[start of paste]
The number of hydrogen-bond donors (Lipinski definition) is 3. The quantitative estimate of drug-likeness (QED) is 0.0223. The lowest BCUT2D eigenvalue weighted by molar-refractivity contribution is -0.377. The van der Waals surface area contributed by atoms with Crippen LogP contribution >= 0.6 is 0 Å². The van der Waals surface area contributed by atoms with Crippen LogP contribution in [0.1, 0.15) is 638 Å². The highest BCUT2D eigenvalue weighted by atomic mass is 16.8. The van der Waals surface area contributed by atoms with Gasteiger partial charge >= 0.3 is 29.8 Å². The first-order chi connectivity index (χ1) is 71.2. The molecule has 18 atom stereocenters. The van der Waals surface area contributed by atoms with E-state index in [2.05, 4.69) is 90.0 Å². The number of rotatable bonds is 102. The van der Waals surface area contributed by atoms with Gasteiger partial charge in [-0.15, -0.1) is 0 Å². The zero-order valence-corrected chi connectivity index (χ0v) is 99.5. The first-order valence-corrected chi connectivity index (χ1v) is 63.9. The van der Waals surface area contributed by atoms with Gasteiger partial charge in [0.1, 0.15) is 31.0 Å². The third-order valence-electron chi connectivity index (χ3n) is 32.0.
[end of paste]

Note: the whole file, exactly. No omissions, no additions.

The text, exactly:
The number of hydrogen-bond donors (Lipinski definition) is 3. The quantitative estimate of drug-likeness (QED) is 0.0223. The lowest BCUT2D eigenvalue weighted by molar-refractivity contribution is -0.377. The van der Waals surface area contributed by atoms with Crippen LogP contribution >= 0.6 is 0 Å². The van der Waals surface area contributed by atoms with Crippen LogP contribution in [0.1, 0.15) is 638 Å². The highest BCUT2D eigenvalue weighted by atomic mass is 16.8. The van der Waals surface area contributed by atoms with Gasteiger partial charge >= 0.3 is 29.8 Å². The first-order chi connectivity index (χ1) is 71.2. The molecule has 18 atom stereocenters. The van der Waals surface area contributed by atoms with E-state index in [2.05, 4.69) is 90.0 Å². The number of rotatable bonds is 102. The van der Waals surface area contributed by atoms with Gasteiger partial charge in [-0.15, -0.1) is 0 Å². The zero-order valence-corrected chi connectivity index (χ0v) is 99.5. The first-order valence-corrected chi connectivity index (χ1v) is 63.9. The van der Waals surface area contributed by atoms with Gasteiger partial charge in [0.1, 0.15) is 31.0 Å². The third-order valence-electron chi connectivity index (χ3n) is 32.0.